Like Heidi in the Alpine mountains, a marketer arrives at her new appointment on the promotion team for a brand catalogue. She feels full of excitement and grand plans – until along comes the governess with her cargo of rules and regulations.
To achieve positioning on Google is such a broad and complex project that many companies and marketers direct their efforts to optimising the contents of their website and catalogue, in Google terms, without realising that there’s another way of gaining exposure which is more profitable than it might appear.
Google Shopping isn’t your typical marketplace. Although not entirely free (and it does require spending a lot of time and effort as well as resources), the Google Shopping service can be a great accompaniment to your marketplace strategy, while boosting sales on your own channels, webpages and app. In addition, it promotes products with quality content (which manufacturers and vendors can easily manage and enrich with a PIM system like Sales Layer, an official Google partner).
Though it may turn out to be a steep learning curve, getting an education in the ways of Google is definitely worthwhile.
Table of contents
- Miss Rottenmeier’s rules: The strict guidelines of Google Shopping for retailers
- Keeping a straight back: Product content optimisation on Google Shopping
- Don’t cross your keywords: Some common errors made in Google Shopping
Although it is usually listed as a marketplace, in reality Google Shopping works as an extension of its search engine. Simply, users can type in keywords and find items for sale on various websites, then buy them directly from the seller’s shop. Unlike a marketplace, where products are shown alongside a seller’s profile, Google Shopping is an exhibitor of third-party catalogues by means of links and images.
Even if the requirements set by Google Shopping for product data might not seem excessive, they are more numerous than in other systems, such as Amazon. If the number of different products involved is very great, the task of submitting this information can require a lot of preliminary work (as well as maintenance, given that Merchant Center requires manufacturers to get their information up to date at least every 30 days).
And don’t forget that while some platforms may not include some of these data in their list of requirements, a more comprehensive labelling of each product will result in increased success in structured searches and sales, since customers’ expectations are more likely to be satisfied.
Essential requirements for a product to be approved by Google Shopping:
- ID or product code (SKU); with a maximum of 50 characters
- Product title (identical with that of the original website); 1-50 characters
- Description; 1-5000 characters
- Category (from Google’s ecosystem, and inform whether product contains adult content)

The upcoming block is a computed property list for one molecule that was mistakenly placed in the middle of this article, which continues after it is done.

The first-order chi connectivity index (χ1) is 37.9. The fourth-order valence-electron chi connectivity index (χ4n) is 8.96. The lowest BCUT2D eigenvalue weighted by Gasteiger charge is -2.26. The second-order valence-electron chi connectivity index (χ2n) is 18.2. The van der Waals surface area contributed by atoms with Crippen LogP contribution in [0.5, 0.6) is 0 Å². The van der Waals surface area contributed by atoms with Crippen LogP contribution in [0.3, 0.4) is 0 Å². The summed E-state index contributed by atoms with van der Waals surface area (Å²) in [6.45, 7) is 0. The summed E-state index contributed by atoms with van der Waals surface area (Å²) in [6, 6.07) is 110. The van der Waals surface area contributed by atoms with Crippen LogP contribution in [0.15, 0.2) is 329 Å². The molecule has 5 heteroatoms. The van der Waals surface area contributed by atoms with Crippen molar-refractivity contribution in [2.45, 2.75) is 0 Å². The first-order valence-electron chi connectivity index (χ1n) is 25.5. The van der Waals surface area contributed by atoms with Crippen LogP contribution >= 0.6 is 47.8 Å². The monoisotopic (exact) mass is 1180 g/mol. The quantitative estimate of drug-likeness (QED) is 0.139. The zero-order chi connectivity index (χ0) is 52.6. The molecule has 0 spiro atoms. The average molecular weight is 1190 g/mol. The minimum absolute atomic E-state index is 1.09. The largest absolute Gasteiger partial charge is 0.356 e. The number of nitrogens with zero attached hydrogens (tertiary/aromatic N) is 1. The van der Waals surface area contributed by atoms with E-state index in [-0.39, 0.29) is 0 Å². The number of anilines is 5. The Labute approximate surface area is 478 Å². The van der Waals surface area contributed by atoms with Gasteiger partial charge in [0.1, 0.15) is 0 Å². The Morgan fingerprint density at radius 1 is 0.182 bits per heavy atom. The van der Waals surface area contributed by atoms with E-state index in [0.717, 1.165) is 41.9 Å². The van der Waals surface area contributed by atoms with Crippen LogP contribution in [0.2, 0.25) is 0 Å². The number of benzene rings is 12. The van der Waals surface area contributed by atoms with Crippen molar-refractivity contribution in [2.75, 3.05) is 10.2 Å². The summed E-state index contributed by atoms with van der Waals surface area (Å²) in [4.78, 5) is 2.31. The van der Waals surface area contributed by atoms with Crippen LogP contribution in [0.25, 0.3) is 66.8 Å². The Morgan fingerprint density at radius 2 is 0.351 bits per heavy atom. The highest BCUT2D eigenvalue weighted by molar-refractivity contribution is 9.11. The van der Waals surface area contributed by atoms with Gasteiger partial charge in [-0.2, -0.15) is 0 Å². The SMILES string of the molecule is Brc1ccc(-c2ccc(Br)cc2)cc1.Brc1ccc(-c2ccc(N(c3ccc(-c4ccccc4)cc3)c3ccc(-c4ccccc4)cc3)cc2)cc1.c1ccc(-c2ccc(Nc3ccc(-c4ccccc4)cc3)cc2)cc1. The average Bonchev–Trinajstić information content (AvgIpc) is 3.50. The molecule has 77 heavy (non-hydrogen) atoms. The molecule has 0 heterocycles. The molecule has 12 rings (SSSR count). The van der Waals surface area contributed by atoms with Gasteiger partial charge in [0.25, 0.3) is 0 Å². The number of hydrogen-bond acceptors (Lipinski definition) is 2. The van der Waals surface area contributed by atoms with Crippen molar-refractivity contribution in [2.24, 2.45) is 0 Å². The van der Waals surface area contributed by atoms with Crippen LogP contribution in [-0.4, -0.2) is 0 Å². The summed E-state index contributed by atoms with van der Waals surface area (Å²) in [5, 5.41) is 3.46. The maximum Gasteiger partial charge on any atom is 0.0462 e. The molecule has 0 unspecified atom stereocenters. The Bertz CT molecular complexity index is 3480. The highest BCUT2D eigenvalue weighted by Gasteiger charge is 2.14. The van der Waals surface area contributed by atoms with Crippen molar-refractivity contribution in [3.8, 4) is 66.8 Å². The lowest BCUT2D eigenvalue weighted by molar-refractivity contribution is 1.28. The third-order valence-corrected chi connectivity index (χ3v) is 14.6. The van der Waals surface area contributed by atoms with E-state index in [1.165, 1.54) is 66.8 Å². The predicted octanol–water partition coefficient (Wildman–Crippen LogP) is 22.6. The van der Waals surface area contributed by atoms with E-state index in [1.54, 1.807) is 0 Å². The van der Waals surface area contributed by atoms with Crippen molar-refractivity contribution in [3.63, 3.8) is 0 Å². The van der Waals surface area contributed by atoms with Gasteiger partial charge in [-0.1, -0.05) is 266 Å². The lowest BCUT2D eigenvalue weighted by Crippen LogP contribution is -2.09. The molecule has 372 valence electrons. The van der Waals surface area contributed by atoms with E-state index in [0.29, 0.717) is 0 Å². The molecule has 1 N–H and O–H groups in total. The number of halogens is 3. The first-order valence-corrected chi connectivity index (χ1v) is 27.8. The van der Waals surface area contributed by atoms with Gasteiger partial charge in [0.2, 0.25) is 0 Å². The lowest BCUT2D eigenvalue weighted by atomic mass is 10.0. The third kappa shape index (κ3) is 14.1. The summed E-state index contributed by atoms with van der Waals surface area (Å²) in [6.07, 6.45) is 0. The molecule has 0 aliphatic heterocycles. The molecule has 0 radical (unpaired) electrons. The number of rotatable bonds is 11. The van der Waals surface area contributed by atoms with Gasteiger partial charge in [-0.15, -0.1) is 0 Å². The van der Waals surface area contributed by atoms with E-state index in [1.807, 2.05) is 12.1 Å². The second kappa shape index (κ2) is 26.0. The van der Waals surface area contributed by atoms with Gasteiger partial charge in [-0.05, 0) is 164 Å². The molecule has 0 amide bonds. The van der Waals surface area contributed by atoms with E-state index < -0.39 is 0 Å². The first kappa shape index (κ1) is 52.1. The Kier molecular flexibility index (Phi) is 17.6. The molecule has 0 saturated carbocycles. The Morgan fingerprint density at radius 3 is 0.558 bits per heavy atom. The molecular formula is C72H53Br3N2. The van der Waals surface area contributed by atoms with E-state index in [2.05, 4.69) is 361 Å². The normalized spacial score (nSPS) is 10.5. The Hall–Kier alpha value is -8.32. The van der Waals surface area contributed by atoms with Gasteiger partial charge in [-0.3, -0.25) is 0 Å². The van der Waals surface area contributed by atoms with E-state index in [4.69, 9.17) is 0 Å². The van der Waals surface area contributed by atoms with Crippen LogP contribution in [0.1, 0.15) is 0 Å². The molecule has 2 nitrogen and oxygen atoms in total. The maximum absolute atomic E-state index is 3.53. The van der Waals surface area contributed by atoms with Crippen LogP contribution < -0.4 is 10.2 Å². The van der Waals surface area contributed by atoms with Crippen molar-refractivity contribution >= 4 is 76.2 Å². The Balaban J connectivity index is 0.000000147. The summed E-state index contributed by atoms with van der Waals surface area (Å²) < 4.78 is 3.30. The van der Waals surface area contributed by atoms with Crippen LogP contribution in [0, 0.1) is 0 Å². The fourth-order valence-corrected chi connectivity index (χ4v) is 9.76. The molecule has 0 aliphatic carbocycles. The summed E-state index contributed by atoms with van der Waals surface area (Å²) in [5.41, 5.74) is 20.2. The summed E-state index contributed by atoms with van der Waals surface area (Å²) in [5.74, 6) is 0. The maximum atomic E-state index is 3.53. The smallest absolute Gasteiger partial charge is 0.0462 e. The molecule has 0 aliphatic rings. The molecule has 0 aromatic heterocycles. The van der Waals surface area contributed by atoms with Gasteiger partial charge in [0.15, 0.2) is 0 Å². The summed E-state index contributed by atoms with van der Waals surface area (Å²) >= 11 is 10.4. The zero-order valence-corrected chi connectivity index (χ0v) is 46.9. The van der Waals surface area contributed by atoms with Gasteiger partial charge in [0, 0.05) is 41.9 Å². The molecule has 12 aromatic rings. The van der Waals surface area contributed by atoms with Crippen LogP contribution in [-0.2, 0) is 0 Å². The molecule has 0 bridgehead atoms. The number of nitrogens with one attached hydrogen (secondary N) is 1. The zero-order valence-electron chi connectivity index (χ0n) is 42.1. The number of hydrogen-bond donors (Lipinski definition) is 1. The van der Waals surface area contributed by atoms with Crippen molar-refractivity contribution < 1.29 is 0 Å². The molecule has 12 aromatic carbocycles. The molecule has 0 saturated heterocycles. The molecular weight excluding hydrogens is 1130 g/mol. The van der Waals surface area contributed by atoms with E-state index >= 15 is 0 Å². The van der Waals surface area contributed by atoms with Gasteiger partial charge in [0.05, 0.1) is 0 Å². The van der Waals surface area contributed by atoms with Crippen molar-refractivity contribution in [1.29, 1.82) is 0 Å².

- Notify whether the product is sold as a multipack or bundle
- Link to the product page on the original website
- Link to the product image
- Condition (new, used, reconditioned)
- Price (numeric or ISO 4217)
- Availability (in stock, out of stock or by advance order)
- Brand; 1-70 characters
- GTIN (Global Trade Item Number) identifier, such as UPC, EAN, ISBN, JAN or ITF-14; 1-50 characters
- MPN (Manufacturer Part Number) identifier; 1-70 characters
- Shipping (estimated delivery times and prices)
- For fashion and accessories that require them: size, colour, recommended age, gender, material, design and variants
Apart from the data that are compulsory for every product being advertised through Google Shopping (which can vary between different markets, like Russia and US), eligible vendors should ensure that their policies of billing, exchanges and returns, contact routes and secure payment methods, are clearly specified on their own web pages.
Of course, submitting all the information as set out above is already a big step toward being approved on Google Shopping. Nevertheless, for Google some categories are more sensitive than others and can have a major effect on positioning and performance on that platform if guidelines are not duly followed.
Firstly, the product title on Google Shopping must match the title on the original webpage. For that reason you shouldn’t cram your title with keywords and technical data, whereas the inclusion of at least one or two of the following key points will suffice:
- Key search term
- Product category
This is a fundamental detail on Google: for each product at least 10 attributes must be included; if fewer, you’ll be penalised.
These attributes must be relevant and, if the products are being updated with new versions, kept up to date using automatic updating tools or schema.org.
For attributes of colour, standard terms must be used (“dark green”); while the exact hue or unique descriptor (“emerald”) should be placed in the title.
The best way to begin with this task is by filling in those attributes that are essential, since there are so many to choose from; however the more attributes you add, the better the result on Google Shopping for each of your products. Some examples:
- Product type
- Link to mobile landing page
- Links to additional images of the product
Price and availability:
- Availability date (for reserved items)
- Reduced sale price
- Dates of sales reductions
Groups and details:
- Size type
- Size (metric) system
- Shipping weight
- Shipping dimensions
- Shortest estimated delivery time
- Maximum estimated delivery time
On Google Shopping, in contrast to the usual marketplaces, images are not as important as having correctly submitted the title and attributes data.
Nevertheless, you still have to comply with the image requirements:
- Supported file formats: Animated GIF, JPEG, PNG, BMP or TIFF
- Size: Minimum 100 × 100 pixels (250 × 250 for clothing or ‘apparel’ products). Maximum 64 megapixels or 16 MB.